Pop Goes the Art Bubble
But there were surer, subtler signs of the bubble than those: paintings by Raymond Parker—that were nowhere in sight; carvings by Mary Frank, also not for sale anywhere; bronzes by David Slivka, unrepresented in any dealer’s booth. Fifty years ago, in the pages of Art News magazine, these were billed as figures “of unusual promise and achievement.” Today a huge Parker canvas sets his auction record at $60,000 (compared to $34 million for Jeff Koons), while works by Frank barely break $10,000, and a lone Slivka sculpture on the market goes for a 10th of that.
“Ernie Trova was the most famous artist in the world,” says New York dealer Marc Glimcher, “and Ernie Trova was us”—“us” being the influential Pace Gallery founded by his parents, and Trova being an utterly forgotten 1960s sculptor whose sales were once so brisk they paid for Glimcher’s education. “Those bubbles burst—they’re bursting now,” says the dealer. He points out that there’s not a soul who’d say we’re at a high point in artistic creation, even as the market for art does better than ever.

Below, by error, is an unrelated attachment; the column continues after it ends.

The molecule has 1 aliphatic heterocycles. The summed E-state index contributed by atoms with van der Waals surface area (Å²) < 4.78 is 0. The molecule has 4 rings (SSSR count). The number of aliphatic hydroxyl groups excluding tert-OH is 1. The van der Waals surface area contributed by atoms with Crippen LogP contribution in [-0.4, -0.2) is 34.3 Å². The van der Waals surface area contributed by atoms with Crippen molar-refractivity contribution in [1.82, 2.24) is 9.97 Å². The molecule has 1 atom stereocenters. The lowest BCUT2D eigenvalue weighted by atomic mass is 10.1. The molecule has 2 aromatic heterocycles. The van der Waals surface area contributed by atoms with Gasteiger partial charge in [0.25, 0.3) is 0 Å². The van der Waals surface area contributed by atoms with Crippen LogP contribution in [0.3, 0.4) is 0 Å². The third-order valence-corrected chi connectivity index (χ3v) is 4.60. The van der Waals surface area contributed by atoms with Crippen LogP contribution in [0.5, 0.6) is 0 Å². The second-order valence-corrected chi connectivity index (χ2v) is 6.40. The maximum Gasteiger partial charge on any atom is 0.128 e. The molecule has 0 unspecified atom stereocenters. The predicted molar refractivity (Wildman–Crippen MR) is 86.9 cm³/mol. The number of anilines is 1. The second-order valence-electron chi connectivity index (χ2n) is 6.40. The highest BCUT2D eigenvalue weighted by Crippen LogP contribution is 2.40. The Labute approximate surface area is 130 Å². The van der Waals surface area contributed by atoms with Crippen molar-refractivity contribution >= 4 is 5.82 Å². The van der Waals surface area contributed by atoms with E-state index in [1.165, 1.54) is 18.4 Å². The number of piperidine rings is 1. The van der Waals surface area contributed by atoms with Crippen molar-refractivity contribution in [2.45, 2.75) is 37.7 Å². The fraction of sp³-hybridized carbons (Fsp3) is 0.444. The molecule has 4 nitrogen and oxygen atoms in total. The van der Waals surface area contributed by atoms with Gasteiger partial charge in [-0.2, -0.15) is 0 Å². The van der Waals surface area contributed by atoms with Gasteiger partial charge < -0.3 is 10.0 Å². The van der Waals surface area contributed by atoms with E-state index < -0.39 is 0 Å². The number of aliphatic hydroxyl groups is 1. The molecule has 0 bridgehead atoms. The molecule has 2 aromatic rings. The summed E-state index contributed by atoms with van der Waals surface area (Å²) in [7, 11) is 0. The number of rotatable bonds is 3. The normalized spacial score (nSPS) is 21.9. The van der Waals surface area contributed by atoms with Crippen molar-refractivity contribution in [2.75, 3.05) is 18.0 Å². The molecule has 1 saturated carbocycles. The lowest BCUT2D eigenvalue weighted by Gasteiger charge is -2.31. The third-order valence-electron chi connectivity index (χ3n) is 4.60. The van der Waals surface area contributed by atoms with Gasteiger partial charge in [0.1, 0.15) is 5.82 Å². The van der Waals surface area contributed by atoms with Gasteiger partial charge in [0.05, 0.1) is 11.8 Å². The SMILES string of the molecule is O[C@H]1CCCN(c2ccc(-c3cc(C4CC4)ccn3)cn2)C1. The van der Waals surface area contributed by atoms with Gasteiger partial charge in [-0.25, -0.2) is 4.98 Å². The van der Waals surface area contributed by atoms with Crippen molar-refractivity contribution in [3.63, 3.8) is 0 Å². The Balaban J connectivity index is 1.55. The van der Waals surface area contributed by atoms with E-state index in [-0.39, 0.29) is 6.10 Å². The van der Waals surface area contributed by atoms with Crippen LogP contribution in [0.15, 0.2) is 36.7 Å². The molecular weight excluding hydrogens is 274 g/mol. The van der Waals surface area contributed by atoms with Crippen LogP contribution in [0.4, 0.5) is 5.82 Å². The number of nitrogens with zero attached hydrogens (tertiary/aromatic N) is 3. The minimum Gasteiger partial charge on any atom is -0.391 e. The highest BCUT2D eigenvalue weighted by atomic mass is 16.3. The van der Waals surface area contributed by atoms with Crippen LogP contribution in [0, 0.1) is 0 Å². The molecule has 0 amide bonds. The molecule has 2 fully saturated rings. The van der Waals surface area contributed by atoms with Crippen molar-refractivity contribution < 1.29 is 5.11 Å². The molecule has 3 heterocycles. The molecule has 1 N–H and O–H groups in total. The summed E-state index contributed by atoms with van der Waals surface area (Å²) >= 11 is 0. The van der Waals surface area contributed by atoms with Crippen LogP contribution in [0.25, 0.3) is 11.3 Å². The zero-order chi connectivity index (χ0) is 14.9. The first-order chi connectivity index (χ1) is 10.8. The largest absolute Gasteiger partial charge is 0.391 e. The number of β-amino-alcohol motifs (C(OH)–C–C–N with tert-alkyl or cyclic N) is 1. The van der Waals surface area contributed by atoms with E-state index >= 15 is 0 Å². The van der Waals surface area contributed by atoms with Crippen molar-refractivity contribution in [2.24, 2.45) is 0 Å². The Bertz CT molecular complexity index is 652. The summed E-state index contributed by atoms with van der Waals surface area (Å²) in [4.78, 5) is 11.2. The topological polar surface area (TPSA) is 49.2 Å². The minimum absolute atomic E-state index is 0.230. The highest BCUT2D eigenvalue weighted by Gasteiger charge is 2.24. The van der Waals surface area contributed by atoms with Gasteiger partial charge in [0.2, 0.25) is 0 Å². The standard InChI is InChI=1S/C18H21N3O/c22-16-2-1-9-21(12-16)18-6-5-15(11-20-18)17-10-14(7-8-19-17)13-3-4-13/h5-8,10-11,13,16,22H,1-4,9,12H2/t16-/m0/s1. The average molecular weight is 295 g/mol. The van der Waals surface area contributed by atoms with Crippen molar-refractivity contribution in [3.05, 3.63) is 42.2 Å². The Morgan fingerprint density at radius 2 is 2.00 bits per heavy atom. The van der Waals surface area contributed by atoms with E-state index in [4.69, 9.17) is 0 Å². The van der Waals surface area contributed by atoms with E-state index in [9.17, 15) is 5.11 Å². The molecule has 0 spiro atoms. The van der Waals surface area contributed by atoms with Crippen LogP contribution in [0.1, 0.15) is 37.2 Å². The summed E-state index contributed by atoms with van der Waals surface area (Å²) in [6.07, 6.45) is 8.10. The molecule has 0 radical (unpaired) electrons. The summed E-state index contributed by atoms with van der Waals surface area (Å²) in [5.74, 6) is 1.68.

Maybe we should expect obscene price tags when it comes to the proven icons of art history: who can say if The Scream by Munch was overpriced or not when it sold for $120 million last May, or whether it made sense when The Card Players by Cézanne sold for twice that in 2011? But when prices go nuts for artists whose reputations are still in play, trouble is sure to be looming.